Share Email Print

Proceedings Paper

Instantiating the art of war for effects-based operations
Author(s): Carla L. Burns
Format Member Price Non-Member Price
PDF $17.00 $21.00

Paper Abstract

Effects-Based Operations (EBO) is a mindset, a philosophy and an approach for planning, executing and assessing military operations for the effects they produce rather than the targets or even objectives they deal with. An EBO approach strives to provide economy of force, dynamic tasking, and reduced collateral damage. The notion of EBO is not new. Military Commanders certainly have desired effects in mind when conducting military operations. However, to date EBO has been an art of war that lacks automated techniques and tools that enable effects-based analysis and assessment. Modeling and simulation is at the heart of this challenge. The Air Force Research Laboratory (AFRL) EBO Program is developing modeling techniques and corresponding tool capabilities that can be brought to bear against the challenges presented by effects-based analysis and assessment. Effects-based course-of-action development, center of gravity/target system analysis, and wargaming capabilities are being developed and integrated to help give Commanders the information decision support required to achieve desired national security objectives. This paper presents an introduction to effects-based operations, discusses the benefits of an EBO approach, and focuses on modeling and analysis for effects-based strategy development. An overview of modeling and simulation challenges for EBO is presented, setting the stage for the detailed technical papers in the subject session.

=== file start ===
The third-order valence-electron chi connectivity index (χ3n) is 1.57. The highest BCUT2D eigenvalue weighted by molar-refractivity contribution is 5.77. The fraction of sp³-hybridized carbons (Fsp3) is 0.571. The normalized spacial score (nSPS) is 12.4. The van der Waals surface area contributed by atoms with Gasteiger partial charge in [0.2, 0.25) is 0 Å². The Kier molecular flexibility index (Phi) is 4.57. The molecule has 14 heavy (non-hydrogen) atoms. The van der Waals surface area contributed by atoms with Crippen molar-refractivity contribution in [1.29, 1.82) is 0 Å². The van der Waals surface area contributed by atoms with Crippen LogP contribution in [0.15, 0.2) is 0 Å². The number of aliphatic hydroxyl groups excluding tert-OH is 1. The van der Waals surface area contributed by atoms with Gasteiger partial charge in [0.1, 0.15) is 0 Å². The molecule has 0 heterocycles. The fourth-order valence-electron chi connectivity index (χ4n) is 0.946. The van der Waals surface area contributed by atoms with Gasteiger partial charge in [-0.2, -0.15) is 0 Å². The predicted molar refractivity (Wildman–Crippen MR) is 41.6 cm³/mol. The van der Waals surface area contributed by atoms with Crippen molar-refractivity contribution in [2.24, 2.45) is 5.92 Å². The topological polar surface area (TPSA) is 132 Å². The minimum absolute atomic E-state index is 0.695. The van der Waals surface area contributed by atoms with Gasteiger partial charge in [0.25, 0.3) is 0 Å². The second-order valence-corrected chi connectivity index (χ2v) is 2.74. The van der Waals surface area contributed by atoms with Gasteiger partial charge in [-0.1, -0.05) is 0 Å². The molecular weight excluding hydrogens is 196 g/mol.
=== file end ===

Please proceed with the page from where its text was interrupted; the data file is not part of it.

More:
Paper Details

Date Published: 15 July 2002
PDF: 7 pages
Proc. SPIE 4716, Enabling Technologies for Simulation Science VI, (15 July 2002); doi: 10.1117/12.474917
Show Author Affiliations
Carla L. Burns, Air Force Research Lab. (United States)

Published in SPIE Proceedings Vol. 4716:
Enabling Technologies for Simulation Science VI
Alex F. Sisti; Dawn A. Trevisani, Editor(s)

© SPIE. Terms of Use
Back to Top